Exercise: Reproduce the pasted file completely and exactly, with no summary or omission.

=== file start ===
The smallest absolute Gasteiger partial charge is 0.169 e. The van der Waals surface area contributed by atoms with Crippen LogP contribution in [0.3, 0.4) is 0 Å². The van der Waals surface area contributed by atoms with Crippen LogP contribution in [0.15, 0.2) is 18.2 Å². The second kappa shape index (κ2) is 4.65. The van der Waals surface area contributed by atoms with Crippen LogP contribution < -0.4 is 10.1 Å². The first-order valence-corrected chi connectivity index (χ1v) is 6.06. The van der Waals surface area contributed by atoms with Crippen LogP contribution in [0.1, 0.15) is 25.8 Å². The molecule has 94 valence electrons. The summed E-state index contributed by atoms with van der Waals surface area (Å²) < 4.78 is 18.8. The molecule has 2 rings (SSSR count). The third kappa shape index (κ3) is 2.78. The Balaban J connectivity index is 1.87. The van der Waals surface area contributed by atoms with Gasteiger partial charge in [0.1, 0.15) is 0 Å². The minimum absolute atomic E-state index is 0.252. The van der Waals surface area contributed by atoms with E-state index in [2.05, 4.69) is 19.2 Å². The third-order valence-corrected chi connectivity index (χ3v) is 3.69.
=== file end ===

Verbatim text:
The smallest absolute Gasteiger partial charge is 0.169 e. The van der Waals surface area contributed by atoms with Crippen LogP contribution in [0.3, 0.4) is 0 Å². The van der Waals surface area contributed by atoms with Crippen LogP contribution in [0.15, 0.2) is 18.2 Å². The second kappa shape index (κ2) is 4.65. The van der Waals surface area contributed by atoms with Crippen LogP contribution < -0.4 is 10.1 Å². The first-order valence-corrected chi connectivity index (χ1v) is 6.06. The van der Waals surface area contributed by atoms with Crippen LogP contribution in [0.1, 0.15) is 25.8 Å². The molecule has 94 valence electrons. The summed E-state index contributed by atoms with van der Waals surface area (Å²) < 4.78 is 18.8. The molecule has 2 rings (SSSR count). The third kappa shape index (κ3) is 2.78. The Balaban J connectivity index is 1.87. The van der Waals surface area contributed by atoms with Gasteiger partial charge in [0.1, 0.15) is 0 Å². The minimum absolute atomic E-state index is 0.252. The van der Waals surface area contributed by atoms with E-state index in [2.05, 4.69) is 19.2 Å². The third-order valence-corrected chi connectivity index (χ3v) is 3.69.